Economics can be understood as the branch of knowledge concerned with the production, consumption, and transfer of wealth. It involves to study how consumers act in a market, in an exchange economy through a sequence of actions aiming to maximize their utility – and well-being – given the limitations they face. This study can assume many different forms and deals with different situations. Among those we have taxation. Nothing new so far.
But do economists and politicians account for the human nature factor? I’m sure many times they don’t, at least not carefully enough. It doesn’t take a nuclear physicist to understand that human nature should be in the very center of any attempt to explain human economic behavior. Sociological works, such as that of one of the first sociologists – Thomas Hobbes – suggests that “each of us is motivated to act in such ways as we believe likely to relieve our discomfort, to preserve and promote our own well-being” (Hobbes, 1651) – in an animal way and not having a natural concern with other’s conditions and well-being.
Shadow or underground economy can be defined as “all currently unregistered economic activities that would contribute to the officially calculated gross national product if the activities were recorded” (Feige, 1989). How to measure the economic and financial size of this parallel set of economic activities is not easy, and one can only imagine how it could impact (in amount of money) on national accounts and tax revenues if brought to the “daylight economy”. Failing to understand the incentives agents face towards this parallel economy will for sure result in inefficient measures. If taxation measures are not designed taking into account that agents can deviate from the standard behavior, predictions will fail; Intentions to give incentives towards any reform or change will be biased. Ultimately the entire economy will suffer the consequences of naïve measures and may be the case when “being in the shadow”, becomes the new standard.
Laffer Curve – an economic ‘tool’ that establishes a relationship between possible rates of taxation and the resulting levels of revenue – explains that increasing tax beyond a certain point will have a negative effect on tax revenues (being that increase counterproductive). It doesn’t mean that beyond that point many of the economic activity is extinguished, most of the times it means that now that activity is in the shadows.
In Portugal every year thousands of new university students go to Lisbon. Every year, mostly between August and October, there is a lot of agitation in real estate – housing – rental market. Many real estate owners want to make some money and thousands of students want a nice place to stay and live in. Demand always exceeds supply and prices adjust accordingly.
But this isn’t surprising, I know. What’s surprising is that – in my opinion, and I am pretty sure its accurate – this is one of the most exposed yet untouched underground activity in the country. Taxes are such that the majority of landlords do not even consider paying taxes. Students, whom want to pay as low prices as possible, having a receipt at the end of the month doesn’t real help in anything.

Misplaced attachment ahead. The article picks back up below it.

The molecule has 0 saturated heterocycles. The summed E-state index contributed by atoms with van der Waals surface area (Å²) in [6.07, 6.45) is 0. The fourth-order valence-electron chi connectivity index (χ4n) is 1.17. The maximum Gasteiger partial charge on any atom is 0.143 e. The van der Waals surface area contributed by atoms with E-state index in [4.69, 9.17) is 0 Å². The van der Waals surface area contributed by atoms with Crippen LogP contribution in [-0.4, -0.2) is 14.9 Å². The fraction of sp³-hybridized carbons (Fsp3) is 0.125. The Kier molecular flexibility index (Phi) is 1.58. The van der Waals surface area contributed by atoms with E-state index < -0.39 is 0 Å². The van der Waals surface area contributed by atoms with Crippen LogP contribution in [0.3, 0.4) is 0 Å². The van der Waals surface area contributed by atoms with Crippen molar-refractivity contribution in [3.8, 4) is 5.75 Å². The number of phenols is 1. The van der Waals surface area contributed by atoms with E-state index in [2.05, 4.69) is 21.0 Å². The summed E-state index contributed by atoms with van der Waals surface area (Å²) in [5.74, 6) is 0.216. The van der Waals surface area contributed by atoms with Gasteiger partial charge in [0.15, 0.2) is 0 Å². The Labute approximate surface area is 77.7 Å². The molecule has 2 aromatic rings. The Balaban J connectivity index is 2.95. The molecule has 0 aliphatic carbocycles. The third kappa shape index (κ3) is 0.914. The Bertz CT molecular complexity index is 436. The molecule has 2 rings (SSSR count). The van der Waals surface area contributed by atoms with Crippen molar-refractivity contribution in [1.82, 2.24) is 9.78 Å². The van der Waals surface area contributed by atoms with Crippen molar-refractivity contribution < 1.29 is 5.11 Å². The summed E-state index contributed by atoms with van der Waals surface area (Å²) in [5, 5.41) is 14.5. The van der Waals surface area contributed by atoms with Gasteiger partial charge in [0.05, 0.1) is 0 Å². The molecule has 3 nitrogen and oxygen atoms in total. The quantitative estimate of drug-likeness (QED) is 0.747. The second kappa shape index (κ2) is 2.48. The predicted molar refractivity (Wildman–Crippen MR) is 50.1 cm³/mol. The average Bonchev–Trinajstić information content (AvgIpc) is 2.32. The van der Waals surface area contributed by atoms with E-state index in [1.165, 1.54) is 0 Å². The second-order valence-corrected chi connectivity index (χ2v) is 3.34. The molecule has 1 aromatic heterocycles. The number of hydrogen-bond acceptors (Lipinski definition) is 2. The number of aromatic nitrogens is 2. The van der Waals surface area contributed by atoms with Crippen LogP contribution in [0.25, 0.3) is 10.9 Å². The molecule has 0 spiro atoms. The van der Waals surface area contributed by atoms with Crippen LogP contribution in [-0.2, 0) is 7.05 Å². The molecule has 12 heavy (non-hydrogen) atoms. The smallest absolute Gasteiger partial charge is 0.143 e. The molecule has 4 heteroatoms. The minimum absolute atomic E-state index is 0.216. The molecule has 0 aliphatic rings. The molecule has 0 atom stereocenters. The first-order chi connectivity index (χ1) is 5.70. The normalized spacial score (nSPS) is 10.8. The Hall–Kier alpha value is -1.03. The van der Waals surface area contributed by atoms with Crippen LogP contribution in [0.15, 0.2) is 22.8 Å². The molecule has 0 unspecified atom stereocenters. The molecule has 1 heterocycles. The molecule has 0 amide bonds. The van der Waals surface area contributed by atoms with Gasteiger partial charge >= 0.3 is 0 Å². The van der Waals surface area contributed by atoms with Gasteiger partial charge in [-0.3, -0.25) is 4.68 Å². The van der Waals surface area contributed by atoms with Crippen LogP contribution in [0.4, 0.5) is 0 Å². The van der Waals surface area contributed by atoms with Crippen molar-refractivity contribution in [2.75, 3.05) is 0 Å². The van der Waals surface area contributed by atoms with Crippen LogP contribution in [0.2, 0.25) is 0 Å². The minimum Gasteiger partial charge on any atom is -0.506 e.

Basic and pure economic and sociological behavior arises: no one pays taxes, those who rent may see a small price cut and landlords (who have market power) can increase profits by tax evasion. It is an exchange exercise: I give away my right to legally rent a house and have the benefits and protection, if doing it so allows me to pay less. Transactions are made when there is an equilibrium of how much each agent value the good under this paradigm. Nothing a priori prevents this negotiation from being efficient and desirable. Nothing except for the fact that all economic, social and government institutions are counting on people to comply with taxes, which many times they don’t.
In Portugal it is estimated to exist 400.000 houses being rented without any registers being done and related taxes being paid. “Losses” of millions we do not account for in the actual national accounts methodology. A recent study estimates that Portuguese parallel economy – in 2012 – represented more than €44.100 million (26.74% of GDP).
Can we blame the landlords? Can we blame the ‘consumers’? It is true that one can criticize their lack of “tax morale” and unethical behavior, but what agents really do is what they can to make themselves better off – that is what human nature is all about. Governments must put some serious though on this matter. Either about possible measures to avoid this growing phenomena and preventing it’s hazardous effects on economy, or stopping complaining and blaming economic agents for doing what they find possible, within criminal laws, to make themselves better off.
“Underground economy is an unavoidable ingredient of a country’s” (Voicu, 2012) – and under any circumstance shall it be forgotten if policy effectiveness is a primary objective. Governments must enforce legislations, penalties, inspection and surveillance in order to guarantee a feeling of fairness and equality among citizens.
Rodrigo Pina Cipriano | #692